How Mainstream Feminists, Women’s Orgs & Sexual Assault Orgs Feed the Culture of Violence

One of my all-time favorite songs is by the great Bonnie Raitt: “I Can’t Make You Love Me”

It fits today.

During the Daniel Holtzclaw trial, there were few, if any mainstream feminist organizations, women’s organizations, or sexual assault organizations lending their support. 

Since the entire media was intentionally silent, the heavy lifting was done by women of color via social media. Now there were some individual white women supporters but few, if any, other mainstream groups or organizations. 

This has been a longstanding problem.  During my career as a nonprofit professional, I have seen it up close from the inside. That is how I know exactly how this works.

Oh folks try for a little while.  On numerous occasions my fellow white co-workers would go along with people of color and white idealists for a bit.  Then when they had had enough, they would revolt.

 Once a colleague began a meeting with these words.  “I have spoken to the other directors.  The Women of Color ‘stuff’ is getting to be too much.” I just happened to be the only Woman of Color present.

See, sometimes people go along for the optics.  The intent is to look like a socially evolved person without actually doing the work that it takes to be one.   

This way of thinking is dangerous.  This is harming us. This is nurturing rape culture. 

 After all of my personal, professional, and volunteer experience, I have come to believe that it is a major contributor to our inability to make a much impact on these issues.  

Give the People What They Need
We have too many people working on the inside who are not invested in serving the needs of all of the people.

‘The people’ includes people of color, people of faith, men, boys, substance users/abusers, atheists, prisoners, poor people, wealthy people, democrats, republicans, independents, non-affiliated.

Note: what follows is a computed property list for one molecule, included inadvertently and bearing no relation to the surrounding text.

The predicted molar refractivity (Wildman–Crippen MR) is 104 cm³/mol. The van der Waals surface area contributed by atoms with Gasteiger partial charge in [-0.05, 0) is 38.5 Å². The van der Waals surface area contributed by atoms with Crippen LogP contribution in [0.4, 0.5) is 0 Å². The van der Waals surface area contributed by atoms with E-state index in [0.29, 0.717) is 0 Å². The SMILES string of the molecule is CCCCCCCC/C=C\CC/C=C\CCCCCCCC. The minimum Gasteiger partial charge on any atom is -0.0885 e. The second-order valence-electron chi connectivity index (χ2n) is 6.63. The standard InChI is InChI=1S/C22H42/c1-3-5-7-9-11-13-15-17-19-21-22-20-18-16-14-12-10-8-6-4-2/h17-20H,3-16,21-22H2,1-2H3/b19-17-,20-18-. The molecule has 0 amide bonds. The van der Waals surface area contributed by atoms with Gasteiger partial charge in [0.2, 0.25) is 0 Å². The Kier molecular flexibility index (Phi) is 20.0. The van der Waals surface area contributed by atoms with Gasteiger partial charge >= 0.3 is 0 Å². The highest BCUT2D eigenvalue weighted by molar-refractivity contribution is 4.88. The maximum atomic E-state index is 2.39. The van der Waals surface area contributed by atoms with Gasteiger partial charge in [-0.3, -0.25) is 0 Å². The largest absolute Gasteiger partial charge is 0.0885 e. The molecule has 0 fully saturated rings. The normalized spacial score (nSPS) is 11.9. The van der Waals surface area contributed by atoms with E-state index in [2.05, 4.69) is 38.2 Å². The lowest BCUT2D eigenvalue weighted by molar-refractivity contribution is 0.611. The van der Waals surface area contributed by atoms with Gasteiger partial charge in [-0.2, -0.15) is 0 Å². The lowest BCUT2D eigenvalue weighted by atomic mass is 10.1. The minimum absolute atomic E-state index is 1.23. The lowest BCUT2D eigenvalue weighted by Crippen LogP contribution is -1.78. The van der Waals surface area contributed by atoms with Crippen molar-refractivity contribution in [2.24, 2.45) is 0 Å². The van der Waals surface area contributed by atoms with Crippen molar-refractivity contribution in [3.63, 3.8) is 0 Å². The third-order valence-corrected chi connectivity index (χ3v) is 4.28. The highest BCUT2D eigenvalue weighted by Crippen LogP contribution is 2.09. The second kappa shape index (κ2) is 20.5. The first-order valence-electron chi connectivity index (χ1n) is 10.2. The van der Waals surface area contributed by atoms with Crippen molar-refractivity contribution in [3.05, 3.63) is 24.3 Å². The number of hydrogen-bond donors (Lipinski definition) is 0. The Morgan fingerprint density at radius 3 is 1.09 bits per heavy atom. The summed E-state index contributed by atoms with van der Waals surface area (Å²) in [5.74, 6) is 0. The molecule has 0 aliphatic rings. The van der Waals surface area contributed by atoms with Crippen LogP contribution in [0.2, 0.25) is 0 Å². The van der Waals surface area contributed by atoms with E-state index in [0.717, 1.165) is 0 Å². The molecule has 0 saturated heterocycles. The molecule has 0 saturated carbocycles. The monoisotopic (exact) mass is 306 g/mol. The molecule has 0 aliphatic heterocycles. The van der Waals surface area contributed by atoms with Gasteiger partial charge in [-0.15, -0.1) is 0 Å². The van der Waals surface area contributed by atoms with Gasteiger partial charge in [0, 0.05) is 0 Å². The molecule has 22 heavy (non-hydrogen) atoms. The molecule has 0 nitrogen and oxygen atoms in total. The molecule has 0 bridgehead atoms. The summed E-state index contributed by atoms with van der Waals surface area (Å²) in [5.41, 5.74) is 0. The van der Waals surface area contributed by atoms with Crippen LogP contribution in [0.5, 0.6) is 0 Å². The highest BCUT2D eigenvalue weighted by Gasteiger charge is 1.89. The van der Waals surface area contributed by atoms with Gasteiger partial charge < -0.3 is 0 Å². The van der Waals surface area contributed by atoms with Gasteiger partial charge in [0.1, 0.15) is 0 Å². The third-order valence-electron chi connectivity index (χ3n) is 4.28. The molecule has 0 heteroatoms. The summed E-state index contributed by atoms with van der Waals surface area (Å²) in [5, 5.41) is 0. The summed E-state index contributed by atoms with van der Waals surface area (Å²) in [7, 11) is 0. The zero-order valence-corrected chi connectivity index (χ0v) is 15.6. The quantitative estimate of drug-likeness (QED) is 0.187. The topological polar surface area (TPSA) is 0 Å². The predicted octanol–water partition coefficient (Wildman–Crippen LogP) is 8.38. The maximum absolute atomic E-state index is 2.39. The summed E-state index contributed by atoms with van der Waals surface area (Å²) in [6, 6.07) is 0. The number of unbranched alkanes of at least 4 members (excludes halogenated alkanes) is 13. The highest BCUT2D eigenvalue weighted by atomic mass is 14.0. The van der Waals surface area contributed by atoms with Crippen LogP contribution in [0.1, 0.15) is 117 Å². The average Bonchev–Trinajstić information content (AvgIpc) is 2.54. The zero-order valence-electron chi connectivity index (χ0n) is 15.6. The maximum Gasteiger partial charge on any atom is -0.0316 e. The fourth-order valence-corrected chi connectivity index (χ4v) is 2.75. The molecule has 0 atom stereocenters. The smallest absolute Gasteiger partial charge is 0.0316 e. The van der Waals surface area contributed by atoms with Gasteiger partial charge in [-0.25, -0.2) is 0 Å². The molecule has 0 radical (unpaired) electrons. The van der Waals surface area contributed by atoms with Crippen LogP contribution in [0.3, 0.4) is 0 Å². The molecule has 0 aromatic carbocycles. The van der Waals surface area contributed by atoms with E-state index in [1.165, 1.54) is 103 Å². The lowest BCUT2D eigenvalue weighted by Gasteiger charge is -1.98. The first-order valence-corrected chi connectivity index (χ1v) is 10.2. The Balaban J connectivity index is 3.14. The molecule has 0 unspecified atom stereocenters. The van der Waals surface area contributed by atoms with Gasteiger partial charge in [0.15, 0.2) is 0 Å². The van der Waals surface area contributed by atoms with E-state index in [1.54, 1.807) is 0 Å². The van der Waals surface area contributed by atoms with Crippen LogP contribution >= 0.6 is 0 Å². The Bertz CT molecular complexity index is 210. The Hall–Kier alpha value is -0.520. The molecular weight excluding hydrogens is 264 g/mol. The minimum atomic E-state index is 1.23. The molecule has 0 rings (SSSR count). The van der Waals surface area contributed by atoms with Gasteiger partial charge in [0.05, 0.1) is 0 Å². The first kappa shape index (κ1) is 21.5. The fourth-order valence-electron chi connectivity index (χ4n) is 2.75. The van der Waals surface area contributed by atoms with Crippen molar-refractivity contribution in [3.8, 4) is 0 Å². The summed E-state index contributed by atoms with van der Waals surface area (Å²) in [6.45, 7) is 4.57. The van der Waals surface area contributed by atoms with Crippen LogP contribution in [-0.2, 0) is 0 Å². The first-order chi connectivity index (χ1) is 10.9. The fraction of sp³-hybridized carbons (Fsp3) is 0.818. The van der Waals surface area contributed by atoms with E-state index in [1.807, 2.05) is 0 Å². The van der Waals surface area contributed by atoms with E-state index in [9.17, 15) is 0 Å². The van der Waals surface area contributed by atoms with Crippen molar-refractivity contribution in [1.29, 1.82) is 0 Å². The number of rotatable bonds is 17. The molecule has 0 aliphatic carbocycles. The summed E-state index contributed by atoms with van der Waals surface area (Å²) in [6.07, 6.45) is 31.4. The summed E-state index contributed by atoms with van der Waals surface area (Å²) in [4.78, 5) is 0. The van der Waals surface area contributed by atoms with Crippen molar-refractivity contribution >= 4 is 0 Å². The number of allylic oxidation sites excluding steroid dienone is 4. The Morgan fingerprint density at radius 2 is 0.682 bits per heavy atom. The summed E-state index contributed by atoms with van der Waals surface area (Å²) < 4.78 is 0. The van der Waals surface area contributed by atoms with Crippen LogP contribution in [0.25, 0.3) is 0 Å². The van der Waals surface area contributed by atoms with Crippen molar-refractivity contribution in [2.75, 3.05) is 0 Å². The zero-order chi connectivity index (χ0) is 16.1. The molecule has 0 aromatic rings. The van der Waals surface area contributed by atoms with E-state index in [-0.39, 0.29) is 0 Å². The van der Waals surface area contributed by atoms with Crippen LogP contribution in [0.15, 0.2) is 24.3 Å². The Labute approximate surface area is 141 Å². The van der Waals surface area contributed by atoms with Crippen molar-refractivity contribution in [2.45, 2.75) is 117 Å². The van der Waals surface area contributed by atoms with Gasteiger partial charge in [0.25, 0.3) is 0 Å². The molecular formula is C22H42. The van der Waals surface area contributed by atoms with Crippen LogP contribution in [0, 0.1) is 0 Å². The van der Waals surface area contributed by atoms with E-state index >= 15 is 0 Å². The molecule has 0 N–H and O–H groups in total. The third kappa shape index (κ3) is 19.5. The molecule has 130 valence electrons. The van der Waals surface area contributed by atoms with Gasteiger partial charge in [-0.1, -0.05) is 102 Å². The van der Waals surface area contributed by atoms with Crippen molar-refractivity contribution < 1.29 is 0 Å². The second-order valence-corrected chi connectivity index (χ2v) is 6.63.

‘The people’ definitely includes LGBT. 

‘The people’ may have disabilities, might reside in rural areas, urban areas, or on sacred ground. 

‘The people’ may speak a different language other than English.


BUT if you are devoted to ending violence, these differences should be learning experiences for you.  They should never hinder you from service.

We can talk about men fueling rape culture.  But we must also discuss how some advocates intentional silence is doing a pretty good job of keeping the culture of violence healthy and strong.

3 Ways Advocate Organizations Nourish Violent Culture

1.     Silence is power. Most advocates know the power of their silence and the power of their voice. Individual advocates and advocate organizations, both know that when they don’t say anything that they are leaving victims in a state of isolation.
2.   No knowledge for you. Advocates have a great deal of information and access to a plethora of experts and resources.  If they are not sharing statistics, resources, and other good data, they just don’t want to.
3.    Silence as a mute button. And, you do know that sometimes people just don’t talk about things because they don’t want YOU to talk about it. Thus, the public remains less informed about sexual and domestic violence when advocates do not support everyone sharing their story.

It is just like everything else in life. Until we change the inside what we do on the outside isn’t going to be enough.

What Can They Do?

A great deal must be done, but we have to at least get started. I encourage organizations, groups, and individuals to decide that you want to change.  


They must be consistent. 

They must serve the needs of all ‘the people’.  
No one should ever feel silenced. 
Every victim/Survivor should feel heard and supported. 
Our unity should be authentic. 

(Note: Domestic violence organizations, this includes you. We haven’t forgotten how you left too many victims hanging.) 


Tonya GJ Prince
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Tonya GJ Prince

Tonya is a Social Justice Info Expert with over 23 years experience. She holds a BS in Organizational Management & Development. Her cat MiaBelle is her co-writer.
Tonya GJ Prince
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